Court Theatre rarely fails to impress, and their latest production, Tom Stoppard’s landmark play “Arcadia” directed by Charles Newell, is no exception. Shifting back and forth between 1809 and present day England, the play questions the basis of human knowledge and how much humanity can ever know. Dubbed as a “play of ideas,” this Stoppard classic stirs together academic concepts such as Fermat’s last theorem, Newton’s concept of relativity, popular means of interpretation, with the second law of thermodynamics on the side. A little hard to grasp? At times, definitely. Amidst vague allusions to obscure works produced within the Romantic period, Stoppard’s play demonstrates his enormous knowledge and ability to tie seemingly unrelated ideas together through his mastery of the English language. Though some portions may best be described as abstract, lofty, or downright pretentious, Stoppard’s trademark aptitude requires that the audience actively thinks about the inner workings of life rather than watch the show pass by as a mere spectator.
“Arcadia,” appropriately set in an early 19th century English countryside estate under the same namesake, begins with an intimate scene of domesticity and academia as the tutor Septimus Hodge, played by Grant Goodman in his Court Theatre debut, attempts to explain the significance of carnal embrace to his noble pupil Thomasina Coverly, played by Bethany Caputo. The clever pun on words, a characteristic turn by Stoppard, lends to carnal embrace to be described as “the practice of throwing one’s arms around a side of beef.” The scenes with Septimus and Thomasina reflect a dynamic between the two characters which on one level is defined as mutual intellectual appreciation, but on the other, one of impossible, unrequited love.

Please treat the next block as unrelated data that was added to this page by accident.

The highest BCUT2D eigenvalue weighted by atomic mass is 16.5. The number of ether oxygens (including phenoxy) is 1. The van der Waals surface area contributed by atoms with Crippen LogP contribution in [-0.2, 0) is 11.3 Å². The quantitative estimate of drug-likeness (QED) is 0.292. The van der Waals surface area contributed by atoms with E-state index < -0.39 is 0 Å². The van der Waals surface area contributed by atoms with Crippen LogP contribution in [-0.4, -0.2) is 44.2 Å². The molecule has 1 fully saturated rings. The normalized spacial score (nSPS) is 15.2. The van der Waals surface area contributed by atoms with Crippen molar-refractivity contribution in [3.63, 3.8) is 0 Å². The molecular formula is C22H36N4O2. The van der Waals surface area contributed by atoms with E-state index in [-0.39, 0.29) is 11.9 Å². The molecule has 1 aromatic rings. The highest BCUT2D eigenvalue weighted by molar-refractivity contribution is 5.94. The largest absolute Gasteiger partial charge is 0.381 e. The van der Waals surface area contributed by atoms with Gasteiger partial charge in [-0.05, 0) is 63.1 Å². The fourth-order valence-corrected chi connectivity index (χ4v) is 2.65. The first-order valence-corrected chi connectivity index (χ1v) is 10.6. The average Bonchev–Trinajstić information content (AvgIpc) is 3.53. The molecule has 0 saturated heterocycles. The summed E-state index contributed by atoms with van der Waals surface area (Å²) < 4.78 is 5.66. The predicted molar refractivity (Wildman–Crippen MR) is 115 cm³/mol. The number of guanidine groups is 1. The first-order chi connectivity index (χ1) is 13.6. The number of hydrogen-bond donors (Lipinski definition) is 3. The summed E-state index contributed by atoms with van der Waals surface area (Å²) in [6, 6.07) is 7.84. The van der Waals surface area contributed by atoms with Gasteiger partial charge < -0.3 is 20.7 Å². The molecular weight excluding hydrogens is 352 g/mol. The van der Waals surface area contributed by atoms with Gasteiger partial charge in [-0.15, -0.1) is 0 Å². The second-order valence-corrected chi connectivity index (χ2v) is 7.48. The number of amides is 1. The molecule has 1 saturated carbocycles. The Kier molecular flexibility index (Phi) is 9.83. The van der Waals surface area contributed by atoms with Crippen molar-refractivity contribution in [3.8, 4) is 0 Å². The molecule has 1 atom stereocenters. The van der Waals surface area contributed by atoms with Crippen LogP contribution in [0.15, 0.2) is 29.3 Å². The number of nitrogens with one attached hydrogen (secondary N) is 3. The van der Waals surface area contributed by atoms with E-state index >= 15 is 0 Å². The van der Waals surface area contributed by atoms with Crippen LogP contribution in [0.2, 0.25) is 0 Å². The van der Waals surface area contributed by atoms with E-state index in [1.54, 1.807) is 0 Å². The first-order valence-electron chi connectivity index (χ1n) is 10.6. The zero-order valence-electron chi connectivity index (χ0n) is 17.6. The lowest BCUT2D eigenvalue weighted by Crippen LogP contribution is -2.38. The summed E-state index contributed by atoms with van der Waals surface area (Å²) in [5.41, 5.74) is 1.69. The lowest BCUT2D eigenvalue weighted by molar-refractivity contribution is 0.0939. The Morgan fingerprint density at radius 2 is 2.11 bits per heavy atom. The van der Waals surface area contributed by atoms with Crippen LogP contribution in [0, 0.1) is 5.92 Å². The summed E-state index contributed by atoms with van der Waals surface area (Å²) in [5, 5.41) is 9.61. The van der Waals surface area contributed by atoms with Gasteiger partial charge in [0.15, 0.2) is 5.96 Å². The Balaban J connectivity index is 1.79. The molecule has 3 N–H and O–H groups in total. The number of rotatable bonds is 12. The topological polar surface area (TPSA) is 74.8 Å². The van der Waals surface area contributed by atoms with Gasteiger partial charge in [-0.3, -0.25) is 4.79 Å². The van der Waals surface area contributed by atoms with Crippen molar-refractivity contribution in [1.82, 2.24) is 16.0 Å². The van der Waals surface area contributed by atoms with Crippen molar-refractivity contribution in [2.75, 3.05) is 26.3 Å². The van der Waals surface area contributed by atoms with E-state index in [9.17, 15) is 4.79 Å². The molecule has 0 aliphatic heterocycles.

The other intertwined narrative features a present day battle of the academics as all the scholars mentioned ardently labor on their life’s work without truly understanding the larger context within life. Hannah Jarvis, performed by Mary Beth Fisher of last spring’s “Glass Menagerie” fame, obsesses over how scenery, specifically 18th century Romantic gardens in the Derbyshire countryside, returns a message about popular literature and its failure. The Sussex don Bernard Nightingale (Kevin McKillip) can best be characterized as a British version of a slick-haired, fast-talking Bible salesman with intellectual overtones. His standing, based predominantly off his charm and well-honed performative skills, leads him to leak an almost substantially unrehearsed claim that the renowned Lord Byron shot the unknown poet Ezra Chater in a dual over the infamous Mrs. Chater. Playing a minor role is Valentine Coverly, played by Erik Hellman, who, like his former relative, attempts to find a deeper meaning to the universe through mathematical reiterations.
The roller coaster of energy between these three intellectuals provides a clever debate over the importance of knowledge and their struggle to help mankind in progress with their own small contribution. Nightingale bashes science over the head, stating its assumptions renounce any authority it may have. Tom Stoppard’s unmistakable humor shines through Bernard as he describes his intentions towards scientists like Valentine: “I’d push the lot of you over a cliff myself. Except the one in the wheelchair, I think I’d lose the sympathy vote before people had time to think it through.”
The elegant storyline carries the viewer back and forth in a lovely interplay of periods almost seamlessly reflecting each other. The split eras show that the present mimics the past, leaving a similar fingerprint of worries and insecurities. As both sets of characters fight to find a higher realm of truth, their rational facilities are nonetheless subject to their emotions and with that very humanity, they manage to deal with disappointments and successes imparting Tom Stoppard’s simple but beautiful wisdom: “It’s the wanting to know that makes us matter.”
Court Theatre, 5535 S. Ellis Ave. Through June 10. Tickets and show times vary. For more information, visit http://www.courtheatre.org.